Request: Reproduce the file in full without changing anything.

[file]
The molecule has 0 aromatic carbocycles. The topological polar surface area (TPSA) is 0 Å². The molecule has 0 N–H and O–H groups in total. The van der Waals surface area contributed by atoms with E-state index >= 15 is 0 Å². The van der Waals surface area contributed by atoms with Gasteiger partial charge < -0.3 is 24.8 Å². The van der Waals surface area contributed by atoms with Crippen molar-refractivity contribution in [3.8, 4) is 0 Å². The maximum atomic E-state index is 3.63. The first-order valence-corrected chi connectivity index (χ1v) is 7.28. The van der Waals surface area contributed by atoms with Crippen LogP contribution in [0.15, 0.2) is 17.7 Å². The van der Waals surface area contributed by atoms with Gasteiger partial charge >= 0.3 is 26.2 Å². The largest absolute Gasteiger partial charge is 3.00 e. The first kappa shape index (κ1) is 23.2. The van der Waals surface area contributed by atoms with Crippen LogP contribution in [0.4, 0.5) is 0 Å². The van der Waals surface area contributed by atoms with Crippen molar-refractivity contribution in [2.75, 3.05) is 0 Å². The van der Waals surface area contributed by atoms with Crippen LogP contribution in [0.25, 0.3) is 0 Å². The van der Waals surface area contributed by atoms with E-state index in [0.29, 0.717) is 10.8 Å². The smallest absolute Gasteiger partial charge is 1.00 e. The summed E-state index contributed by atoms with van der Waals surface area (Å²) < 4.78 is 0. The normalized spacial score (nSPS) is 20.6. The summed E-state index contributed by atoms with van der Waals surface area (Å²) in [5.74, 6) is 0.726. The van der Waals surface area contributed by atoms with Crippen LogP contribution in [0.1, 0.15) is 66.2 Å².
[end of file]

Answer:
The molecule has 0 aromatic carbocycles. The topological polar surface area (TPSA) is 0 Å². The molecule has 0 N–H and O–H groups in total. The van der Waals surface area contributed by atoms with E-state index >= 15 is 0 Å². The van der Waals surface area contributed by atoms with Gasteiger partial charge < -0.3 is 24.8 Å². The van der Waals surface area contributed by atoms with Crippen molar-refractivity contribution in [3.8, 4) is 0 Å². The maximum atomic E-state index is 3.63. The first-order valence-corrected chi connectivity index (χ1v) is 7.28. The van der Waals surface area contributed by atoms with Crippen LogP contribution in [0.15, 0.2) is 17.7 Å². The van der Waals surface area contributed by atoms with Gasteiger partial charge >= 0.3 is 26.2 Å². The largest absolute Gasteiger partial charge is 3.00 e. The first kappa shape index (κ1) is 23.2. The van der Waals surface area contributed by atoms with Crippen LogP contribution in [0.4, 0.5) is 0 Å². The van der Waals surface area contributed by atoms with Crippen molar-refractivity contribution in [2.75, 3.05) is 0 Å². The van der Waals surface area contributed by atoms with Crippen LogP contribution in [0.25, 0.3) is 0 Å². The van der Waals surface area contributed by atoms with E-state index in [0.29, 0.717) is 10.8 Å². The smallest absolute Gasteiger partial charge is 1.00 e. The summed E-state index contributed by atoms with van der Waals surface area (Å²) < 4.78 is 0. The normalized spacial score (nSPS) is 20.6. The summed E-state index contributed by atoms with van der Waals surface area (Å²) in [5.74, 6) is 0.726. The van der Waals surface area contributed by atoms with Crippen LogP contribution in [0.1, 0.15) is 66.2 Å².